Bird Viewing at Gull Island

More than 20,000 birds often nest on the cliff faces of this craggy island in Kachemak Bay about three miles south of the Homer Spit. On a summer day, the scene can be almost overwhelming—thousands of screaming kittiwakes, babies crying from nests, murres and puffins and other seabirds diving offshore for fish, lone bald eagles on the hunt for a meal. The pungent air will reek with the fishy scent of guano and ocean spray, while thousands of birds might soar over your head in a massive wave. It’s one of the easiest-to-visit rookeries in Alaska.

What Will You See?

  • Black-legged kittiwakes dominate, with 8,000 to 10,000 birds building mud nests on ledges and inside crannies.
  • Common murres also nest on the cliffs, numbering 5,000 to 8,000.
  • Other common residents will include the big glaucous-winged gulls, tufted puffins, pelagic and red-face cormorants, and pigeon guillemots—a who’s who of Alaska’s seabird world.
  • The island is also known as a place where bald eagles sometimes prey on the smaller birds. It’s fascinating to experience the tremendous chaos among kittiwakes as they react to an eagle winging close.

Gull Island Tips

  • The island is owned by the Seldovia Native Corp. and is off-limits to landing. You must be on a boat!
  • Using binoculars or scopes will improve viewing and allow you to zero in on details of this crowded and ever-moving colony. A payoff will be intimate glimpses of fuzzy babies nestled in the nests, or being fed by adults.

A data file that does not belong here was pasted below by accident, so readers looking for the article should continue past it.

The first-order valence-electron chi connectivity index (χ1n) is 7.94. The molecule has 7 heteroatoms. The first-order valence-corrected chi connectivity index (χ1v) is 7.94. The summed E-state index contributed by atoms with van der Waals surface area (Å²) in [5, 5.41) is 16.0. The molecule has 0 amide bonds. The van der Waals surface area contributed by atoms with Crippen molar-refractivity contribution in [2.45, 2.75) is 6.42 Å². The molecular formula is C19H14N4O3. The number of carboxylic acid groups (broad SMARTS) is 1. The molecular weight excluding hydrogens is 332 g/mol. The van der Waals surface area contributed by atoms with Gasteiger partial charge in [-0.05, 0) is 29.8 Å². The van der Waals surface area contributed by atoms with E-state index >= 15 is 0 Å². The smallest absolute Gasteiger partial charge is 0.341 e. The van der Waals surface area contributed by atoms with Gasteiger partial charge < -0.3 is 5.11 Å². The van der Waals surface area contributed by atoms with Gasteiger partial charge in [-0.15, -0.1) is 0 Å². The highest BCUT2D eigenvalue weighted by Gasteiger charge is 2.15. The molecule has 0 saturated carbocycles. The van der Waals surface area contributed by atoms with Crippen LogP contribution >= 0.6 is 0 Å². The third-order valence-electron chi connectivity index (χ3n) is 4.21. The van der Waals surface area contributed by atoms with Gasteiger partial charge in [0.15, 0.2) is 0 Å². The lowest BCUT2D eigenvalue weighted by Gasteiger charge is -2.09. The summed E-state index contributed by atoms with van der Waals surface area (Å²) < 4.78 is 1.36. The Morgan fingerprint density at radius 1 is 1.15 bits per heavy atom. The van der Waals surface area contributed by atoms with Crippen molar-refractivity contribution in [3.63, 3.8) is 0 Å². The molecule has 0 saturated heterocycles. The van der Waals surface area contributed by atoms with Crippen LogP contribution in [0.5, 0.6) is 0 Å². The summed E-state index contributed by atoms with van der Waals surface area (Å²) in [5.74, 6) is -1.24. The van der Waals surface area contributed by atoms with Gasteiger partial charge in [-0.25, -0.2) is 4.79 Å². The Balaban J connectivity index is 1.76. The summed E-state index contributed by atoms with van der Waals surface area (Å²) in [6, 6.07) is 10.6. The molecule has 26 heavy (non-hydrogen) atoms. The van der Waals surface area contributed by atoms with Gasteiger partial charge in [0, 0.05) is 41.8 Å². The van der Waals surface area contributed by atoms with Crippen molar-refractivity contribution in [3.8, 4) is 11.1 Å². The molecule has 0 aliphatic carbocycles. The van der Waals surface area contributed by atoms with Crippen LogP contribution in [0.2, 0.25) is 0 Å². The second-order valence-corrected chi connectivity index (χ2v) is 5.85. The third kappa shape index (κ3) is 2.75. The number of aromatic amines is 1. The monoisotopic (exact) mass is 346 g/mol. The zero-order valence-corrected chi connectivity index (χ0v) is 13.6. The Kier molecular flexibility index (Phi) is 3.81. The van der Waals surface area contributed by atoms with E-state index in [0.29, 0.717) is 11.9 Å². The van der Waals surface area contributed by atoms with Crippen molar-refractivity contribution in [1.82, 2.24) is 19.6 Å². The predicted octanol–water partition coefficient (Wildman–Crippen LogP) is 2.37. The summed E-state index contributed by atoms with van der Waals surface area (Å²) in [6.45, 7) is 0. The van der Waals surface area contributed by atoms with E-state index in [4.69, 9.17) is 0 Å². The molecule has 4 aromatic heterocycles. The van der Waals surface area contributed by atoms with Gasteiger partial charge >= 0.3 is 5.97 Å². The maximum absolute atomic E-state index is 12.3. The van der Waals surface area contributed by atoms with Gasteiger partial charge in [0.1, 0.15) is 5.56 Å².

• More than 370 kittiwake rookeries dot Alaska’s rugged coast, with most hosting about 5,000 birds but the largest can see upwards of 30,000 birds. An estimate 1.3 million kittiwakes live in Alaska.
  • Try to visit in the morning. Kachemak Bay can become rougher during summer afternoons when the sea breeze picks up.

For More Information:

Getting There

Coordinates
Latitude: 59.584702
Longitude: -151.328301

You’ll need to charter a boat, paddle a kayak or take a tour from the Homer Spit boat harbor. From Anchorage, take the Seward Highway south to the Kenai Peninsula, then continue south down the Sterling Highway to Homer. Stay on the highway into town, following the obvious route via Lake Street and Ocean Drive as it curves onto the spit. About 230 miles or 4.5 hours from Anchorage.